‘The Haymaker’ is Leafly Deputy Editor Bruce Barcott’s weekly column on cannabis politics and culture.
When an investment sector reaches a point of scorching hotness, bullshit becomes monetized. We saw it with Japanese real estate in the late 1980s, with dot-com companies in the late 1990s, and with American housing in the mid-2000s.
In both deals, the estimated value of each company tripled overnight. Nobody in the mainstream media bothered to note that fact, or to question the numbers in play.
But we should. Not because the High Times investors are grifters—I know some of them; they’re not; and personally, I like High Times and want it to succeed. We need to question it because when cannabis company valuations become untethered from reality, it helps the fly-by-night schemers and hurts entrepreneurs building real, solid, American cannabis companies.
How Did $70m Become $250m?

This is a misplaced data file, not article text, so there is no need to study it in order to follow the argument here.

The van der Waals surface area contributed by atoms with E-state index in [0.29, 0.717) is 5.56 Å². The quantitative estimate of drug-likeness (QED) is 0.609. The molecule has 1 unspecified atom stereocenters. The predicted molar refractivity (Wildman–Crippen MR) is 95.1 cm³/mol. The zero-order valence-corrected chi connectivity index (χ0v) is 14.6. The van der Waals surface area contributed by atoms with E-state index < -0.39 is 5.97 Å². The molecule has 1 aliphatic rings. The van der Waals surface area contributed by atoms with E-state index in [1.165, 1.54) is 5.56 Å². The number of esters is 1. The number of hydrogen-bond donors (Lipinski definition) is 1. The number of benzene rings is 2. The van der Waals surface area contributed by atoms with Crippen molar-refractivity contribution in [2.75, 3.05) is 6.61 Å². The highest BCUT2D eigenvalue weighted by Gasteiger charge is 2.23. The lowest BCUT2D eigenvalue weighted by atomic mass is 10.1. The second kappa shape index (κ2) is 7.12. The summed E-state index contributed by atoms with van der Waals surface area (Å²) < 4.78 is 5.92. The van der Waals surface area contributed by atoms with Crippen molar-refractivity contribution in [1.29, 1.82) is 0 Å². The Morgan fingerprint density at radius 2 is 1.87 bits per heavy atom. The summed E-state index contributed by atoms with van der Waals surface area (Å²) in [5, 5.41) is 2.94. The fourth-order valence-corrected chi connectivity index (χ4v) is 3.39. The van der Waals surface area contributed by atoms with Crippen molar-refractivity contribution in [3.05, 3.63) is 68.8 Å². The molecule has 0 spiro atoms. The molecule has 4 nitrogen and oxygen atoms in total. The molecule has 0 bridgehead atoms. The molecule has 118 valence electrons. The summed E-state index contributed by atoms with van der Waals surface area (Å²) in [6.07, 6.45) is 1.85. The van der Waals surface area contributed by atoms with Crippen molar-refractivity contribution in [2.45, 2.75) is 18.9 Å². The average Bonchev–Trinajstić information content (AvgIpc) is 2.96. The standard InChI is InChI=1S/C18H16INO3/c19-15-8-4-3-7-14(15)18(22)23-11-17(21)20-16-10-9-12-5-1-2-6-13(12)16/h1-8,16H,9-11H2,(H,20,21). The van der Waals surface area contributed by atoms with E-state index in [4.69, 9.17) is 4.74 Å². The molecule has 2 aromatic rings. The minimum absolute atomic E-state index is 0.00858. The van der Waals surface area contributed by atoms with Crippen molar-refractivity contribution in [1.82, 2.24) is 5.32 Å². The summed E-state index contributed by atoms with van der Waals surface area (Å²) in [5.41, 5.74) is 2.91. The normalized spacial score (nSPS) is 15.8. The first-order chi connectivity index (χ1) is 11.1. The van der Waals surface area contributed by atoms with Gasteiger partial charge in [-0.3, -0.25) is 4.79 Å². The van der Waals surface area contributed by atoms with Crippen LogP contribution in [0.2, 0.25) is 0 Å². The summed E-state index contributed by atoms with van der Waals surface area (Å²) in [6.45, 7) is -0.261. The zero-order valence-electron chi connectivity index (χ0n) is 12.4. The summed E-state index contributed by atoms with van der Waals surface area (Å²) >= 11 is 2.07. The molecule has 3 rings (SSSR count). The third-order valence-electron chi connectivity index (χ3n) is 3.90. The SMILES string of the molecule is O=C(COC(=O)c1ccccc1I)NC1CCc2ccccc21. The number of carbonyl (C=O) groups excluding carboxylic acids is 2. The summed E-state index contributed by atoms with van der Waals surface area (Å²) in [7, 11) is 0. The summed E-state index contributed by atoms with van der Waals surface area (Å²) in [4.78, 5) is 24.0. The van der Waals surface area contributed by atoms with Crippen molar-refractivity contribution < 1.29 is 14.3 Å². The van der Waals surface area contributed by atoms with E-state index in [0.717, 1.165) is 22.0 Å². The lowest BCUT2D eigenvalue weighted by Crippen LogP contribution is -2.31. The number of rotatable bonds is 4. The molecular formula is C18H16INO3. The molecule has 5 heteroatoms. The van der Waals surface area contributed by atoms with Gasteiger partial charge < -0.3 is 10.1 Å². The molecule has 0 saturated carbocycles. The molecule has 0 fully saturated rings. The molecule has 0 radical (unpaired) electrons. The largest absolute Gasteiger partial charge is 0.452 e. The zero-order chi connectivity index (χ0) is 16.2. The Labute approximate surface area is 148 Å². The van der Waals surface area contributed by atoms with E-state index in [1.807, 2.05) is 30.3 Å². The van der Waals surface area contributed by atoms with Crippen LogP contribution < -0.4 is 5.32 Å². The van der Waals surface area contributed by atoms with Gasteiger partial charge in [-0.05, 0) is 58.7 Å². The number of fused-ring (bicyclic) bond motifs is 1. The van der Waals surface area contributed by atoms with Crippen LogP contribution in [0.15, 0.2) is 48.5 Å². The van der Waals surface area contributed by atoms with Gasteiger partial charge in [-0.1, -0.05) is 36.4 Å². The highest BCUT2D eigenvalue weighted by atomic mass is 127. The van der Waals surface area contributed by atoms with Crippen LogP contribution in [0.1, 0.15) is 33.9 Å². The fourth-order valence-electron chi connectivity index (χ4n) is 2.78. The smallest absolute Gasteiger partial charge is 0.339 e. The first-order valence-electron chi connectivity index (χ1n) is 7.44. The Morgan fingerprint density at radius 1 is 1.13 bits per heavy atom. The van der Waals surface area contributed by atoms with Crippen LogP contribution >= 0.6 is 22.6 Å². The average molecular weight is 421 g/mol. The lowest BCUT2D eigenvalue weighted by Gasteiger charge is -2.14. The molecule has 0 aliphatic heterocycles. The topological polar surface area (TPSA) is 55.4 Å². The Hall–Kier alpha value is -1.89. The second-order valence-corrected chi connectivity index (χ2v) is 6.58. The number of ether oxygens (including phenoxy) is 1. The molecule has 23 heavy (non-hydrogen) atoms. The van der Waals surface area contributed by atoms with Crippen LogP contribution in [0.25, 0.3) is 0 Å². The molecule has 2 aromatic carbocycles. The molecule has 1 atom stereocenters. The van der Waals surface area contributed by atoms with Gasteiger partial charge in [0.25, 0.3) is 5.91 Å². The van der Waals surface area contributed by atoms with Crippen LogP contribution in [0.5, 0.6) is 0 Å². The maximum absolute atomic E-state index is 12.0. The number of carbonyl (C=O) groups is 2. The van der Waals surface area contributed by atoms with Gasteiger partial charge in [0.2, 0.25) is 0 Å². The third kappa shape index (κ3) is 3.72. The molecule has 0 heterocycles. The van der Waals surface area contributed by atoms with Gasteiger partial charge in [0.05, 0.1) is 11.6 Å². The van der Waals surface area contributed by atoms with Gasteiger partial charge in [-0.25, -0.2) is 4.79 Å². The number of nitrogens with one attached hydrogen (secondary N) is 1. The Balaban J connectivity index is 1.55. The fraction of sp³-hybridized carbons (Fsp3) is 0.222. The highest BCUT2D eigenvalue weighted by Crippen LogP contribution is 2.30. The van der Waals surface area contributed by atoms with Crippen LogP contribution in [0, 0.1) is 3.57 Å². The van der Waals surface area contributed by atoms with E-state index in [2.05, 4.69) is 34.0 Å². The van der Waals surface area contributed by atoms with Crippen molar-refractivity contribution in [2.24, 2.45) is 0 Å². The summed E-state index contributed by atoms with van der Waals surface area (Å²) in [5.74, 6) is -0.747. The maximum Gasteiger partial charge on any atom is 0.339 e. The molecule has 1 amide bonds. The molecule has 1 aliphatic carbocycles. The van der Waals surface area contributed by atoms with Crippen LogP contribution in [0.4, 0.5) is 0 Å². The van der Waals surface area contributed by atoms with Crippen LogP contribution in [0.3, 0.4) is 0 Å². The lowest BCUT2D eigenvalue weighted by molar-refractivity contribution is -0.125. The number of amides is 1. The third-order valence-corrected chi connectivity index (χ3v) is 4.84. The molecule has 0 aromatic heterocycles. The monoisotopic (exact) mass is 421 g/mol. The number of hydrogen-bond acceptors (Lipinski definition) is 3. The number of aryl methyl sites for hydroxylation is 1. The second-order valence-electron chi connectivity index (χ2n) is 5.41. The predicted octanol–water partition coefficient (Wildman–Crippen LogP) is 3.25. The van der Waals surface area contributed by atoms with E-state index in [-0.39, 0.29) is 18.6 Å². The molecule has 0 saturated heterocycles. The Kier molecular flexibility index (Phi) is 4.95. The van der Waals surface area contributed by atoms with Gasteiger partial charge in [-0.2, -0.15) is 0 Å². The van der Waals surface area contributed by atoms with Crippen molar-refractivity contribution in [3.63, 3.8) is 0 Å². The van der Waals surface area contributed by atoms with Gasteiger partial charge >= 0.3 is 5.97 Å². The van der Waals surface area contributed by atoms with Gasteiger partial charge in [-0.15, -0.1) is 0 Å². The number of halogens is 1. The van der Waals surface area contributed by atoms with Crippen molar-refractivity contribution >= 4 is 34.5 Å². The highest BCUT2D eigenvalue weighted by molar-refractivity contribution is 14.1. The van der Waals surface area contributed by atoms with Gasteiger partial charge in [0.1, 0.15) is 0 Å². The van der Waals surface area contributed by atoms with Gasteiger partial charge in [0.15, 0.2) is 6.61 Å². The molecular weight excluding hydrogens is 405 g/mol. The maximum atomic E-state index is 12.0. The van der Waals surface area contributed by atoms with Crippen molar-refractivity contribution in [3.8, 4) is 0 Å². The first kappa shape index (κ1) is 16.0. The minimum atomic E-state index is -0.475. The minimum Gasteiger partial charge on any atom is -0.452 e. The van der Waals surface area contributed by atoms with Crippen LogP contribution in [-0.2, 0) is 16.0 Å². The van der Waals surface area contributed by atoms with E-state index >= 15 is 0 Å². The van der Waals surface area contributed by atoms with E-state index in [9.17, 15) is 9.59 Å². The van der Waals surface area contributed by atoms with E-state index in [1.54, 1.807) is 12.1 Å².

In late July, Hightimes Holding Corp., owner of the venerable magazine, announced that the company had entered into a merger agreement with Origo Acquisition Corp., a special-purpose acquisition company, or SAC. SACs are shell companies, formed by known investors, that go public with the intention of buying or merging with an existing company-to-be-named-later that may have difficulty going public on its own.
Once Hightimes Holding Corp. merged into Origo’s publicly traded shell corporation, the media release stated, “High Times will be a publicly traded company.” The value High Times placed on its equity was $250 million. The details are in this SEC filing.
If you look into other SEC documents, though, you’ll find that Origo had only about $21 million to its name three months ago.
Look, I can tell you I value my 2003 Subaru at $1.2 million. Should you invest in my sweet, sweet ride based on that claim? Probably not. At least wait until you see the bill of sale I file with the state.
High Times isn’t operating a scam. The company has viable assets and brand value. But $250 million is too big, it’s too round, it sounds like a wishful figure somebody wanted on the cake at the deal celebration.